LSU AgCenter dairy farm sets new record

Linda Benedict  |  8/22/2007 9:11:53 PM

The LSU AgCenter’s dairy farm in Baton Rouge recently reached a milestone in Louisiana agriculture when it recorded the highest rolling herd average milk production ever in the state.

The rolling herd average reached 24,002 pounds of milk at the July measurement, according to Charles Hutchison, dairy specialist, who manages the farm. That’s nearly 2,800 gallons of milk per cow over a year’s time.

The rolling herd average is calculated as the average production per cow in the herd for the previous 12 months, the dairy specialist said. It’s “rolling,” because as each month’s results are added to the average, the same month from the previous year is dropped.

“This gives us the opportunity to measure our performance compared to the same month last year,” Hutchison said. “We can track changes over time and evaluate our management practices.”

This record-keeping is part of the LSU AgCenter’s participating in the Dairy Herd Improvement Association (DHIA), which is a national dairy-producer cooperative that maintains a national dairy records program for participating dairy producers. Approximately 33 percent of the Louisiana dairy farms, which account for about 40 percent of the state’s dairy cows, are enrolled in the program, Hutchison said.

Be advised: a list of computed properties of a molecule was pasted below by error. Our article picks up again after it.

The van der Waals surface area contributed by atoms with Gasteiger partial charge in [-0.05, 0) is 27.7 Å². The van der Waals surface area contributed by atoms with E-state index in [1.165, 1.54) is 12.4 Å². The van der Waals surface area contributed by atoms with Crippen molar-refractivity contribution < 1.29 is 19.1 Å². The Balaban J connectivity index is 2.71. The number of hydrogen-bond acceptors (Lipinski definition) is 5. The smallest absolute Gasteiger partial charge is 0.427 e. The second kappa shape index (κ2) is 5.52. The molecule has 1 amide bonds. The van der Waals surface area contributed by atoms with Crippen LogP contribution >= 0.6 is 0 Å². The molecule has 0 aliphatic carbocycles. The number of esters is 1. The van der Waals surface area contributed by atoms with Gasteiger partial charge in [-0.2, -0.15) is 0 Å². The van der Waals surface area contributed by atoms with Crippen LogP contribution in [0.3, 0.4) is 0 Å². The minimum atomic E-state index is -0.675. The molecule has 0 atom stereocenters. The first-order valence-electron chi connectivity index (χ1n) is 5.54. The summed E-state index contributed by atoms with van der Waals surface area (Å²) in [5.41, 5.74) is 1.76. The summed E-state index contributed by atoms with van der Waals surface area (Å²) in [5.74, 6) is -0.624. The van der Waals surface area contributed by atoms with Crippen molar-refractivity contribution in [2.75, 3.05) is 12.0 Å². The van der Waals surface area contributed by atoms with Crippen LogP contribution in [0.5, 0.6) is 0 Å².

Hutchison said the LSU AgCenter’s 85-cow herd in Baton Rouge is maintained in what the dairy industry calls “confinement.” The animals are not put on pasture, but they are in open lots with access to large barns with individual stalls.

“Some people call it a cow motel,” Hutchison said with a smile.

The confinement operation is dictated by the limited space available in Baton Rouge. The other LSU AgCenter dairy farm is at the Southeast Research Station at Franklinton, which has more space, and cows are often put on pastures there.

“The confinement operation allows us to closely monitor nutrition and feed management,” Hutchison said. “And the freestall system allows us to group cows based on production and body condition.”

Data and research results gained from operating the LSU AgCenter dairy farms provide AgCenter experts with important information that is shared with Louisiana dairy producers to help them improve their productivity.

Rick Bogren

(This article was published in the summer 2007 issue of Louisiana Agriculture.)
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